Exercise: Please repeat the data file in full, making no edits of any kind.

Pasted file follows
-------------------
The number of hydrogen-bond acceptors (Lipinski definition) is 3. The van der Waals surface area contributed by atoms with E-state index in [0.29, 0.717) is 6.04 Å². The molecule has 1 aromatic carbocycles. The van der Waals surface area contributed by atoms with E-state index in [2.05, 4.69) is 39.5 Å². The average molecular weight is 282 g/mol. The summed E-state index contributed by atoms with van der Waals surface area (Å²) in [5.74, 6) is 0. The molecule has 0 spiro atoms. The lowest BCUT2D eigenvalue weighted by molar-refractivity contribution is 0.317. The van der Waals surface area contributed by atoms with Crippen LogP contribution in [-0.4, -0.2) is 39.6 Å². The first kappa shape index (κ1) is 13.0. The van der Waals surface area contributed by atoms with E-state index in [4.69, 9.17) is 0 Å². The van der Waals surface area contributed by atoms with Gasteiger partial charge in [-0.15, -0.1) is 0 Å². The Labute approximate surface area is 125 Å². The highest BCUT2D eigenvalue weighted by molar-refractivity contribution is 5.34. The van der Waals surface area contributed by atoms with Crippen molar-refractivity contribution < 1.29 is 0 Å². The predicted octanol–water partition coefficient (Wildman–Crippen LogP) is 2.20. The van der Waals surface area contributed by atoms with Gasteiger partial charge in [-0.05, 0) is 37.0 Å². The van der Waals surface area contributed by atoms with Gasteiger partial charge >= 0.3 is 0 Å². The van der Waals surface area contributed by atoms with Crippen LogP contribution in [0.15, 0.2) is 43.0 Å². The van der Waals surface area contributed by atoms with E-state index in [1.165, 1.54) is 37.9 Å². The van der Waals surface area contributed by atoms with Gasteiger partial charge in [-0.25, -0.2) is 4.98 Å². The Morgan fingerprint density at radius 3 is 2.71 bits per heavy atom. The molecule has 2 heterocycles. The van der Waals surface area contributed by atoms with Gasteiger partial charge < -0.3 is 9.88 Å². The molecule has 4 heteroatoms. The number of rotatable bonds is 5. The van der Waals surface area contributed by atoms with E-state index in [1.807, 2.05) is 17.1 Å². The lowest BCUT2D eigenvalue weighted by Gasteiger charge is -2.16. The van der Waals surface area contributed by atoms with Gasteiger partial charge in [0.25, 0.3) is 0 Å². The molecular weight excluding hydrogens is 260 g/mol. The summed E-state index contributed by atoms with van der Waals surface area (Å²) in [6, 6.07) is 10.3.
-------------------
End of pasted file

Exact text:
The number of hydrogen-bond acceptors (Lipinski definition) is 3. The van der Waals surface area contributed by atoms with E-state index in [0.29, 0.717) is 6.04 Å². The molecule has 1 aromatic carbocycles. The van der Waals surface area contributed by atoms with E-state index in [2.05, 4.69) is 39.5 Å². The average molecular weight is 282 g/mol. The summed E-state index contributed by atoms with van der Waals surface area (Å²) in [5.74, 6) is 0. The molecule has 0 spiro atoms. The lowest BCUT2D eigenvalue weighted by molar-refractivity contribution is 0.317. The van der Waals surface area contributed by atoms with Crippen LogP contribution in [-0.4, -0.2) is 39.6 Å². The first kappa shape index (κ1) is 13.0. The van der Waals surface area contributed by atoms with E-state index in [4.69, 9.17) is 0 Å². The van der Waals surface area contributed by atoms with Gasteiger partial charge in [-0.15, -0.1) is 0 Å². The Labute approximate surface area is 125 Å². The highest BCUT2D eigenvalue weighted by molar-refractivity contribution is 5.34. The van der Waals surface area contributed by atoms with Crippen molar-refractivity contribution < 1.29 is 0 Å². The predicted octanol–water partition coefficient (Wildman–Crippen LogP) is 2.20. The van der Waals surface area contributed by atoms with Gasteiger partial charge in [-0.05, 0) is 37.0 Å². The van der Waals surface area contributed by atoms with Gasteiger partial charge >= 0.3 is 0 Å². The van der Waals surface area contributed by atoms with Crippen LogP contribution in [0.15, 0.2) is 43.0 Å². The van der Waals surface area contributed by atoms with E-state index in [1.165, 1.54) is 37.9 Å². The van der Waals surface area contributed by atoms with Gasteiger partial charge in [-0.25, -0.2) is 4.98 Å². The Morgan fingerprint density at radius 3 is 2.71 bits per heavy atom. The molecule has 2 heterocycles. The van der Waals surface area contributed by atoms with Gasteiger partial charge < -0.3 is 9.88 Å². The molecule has 4 heteroatoms. The number of rotatable bonds is 5. The van der Waals surface area contributed by atoms with E-state index in [1.807, 2.05) is 17.1 Å². The lowest BCUT2D eigenvalue weighted by Gasteiger charge is -2.16. The van der Waals surface area contributed by atoms with Gasteiger partial charge in [0.25, 0.3) is 0 Å². The molecular weight excluding hydrogens is 260 g/mol. The summed E-state index contributed by atoms with van der Waals surface area (Å²) in [6, 6.07) is 10.3.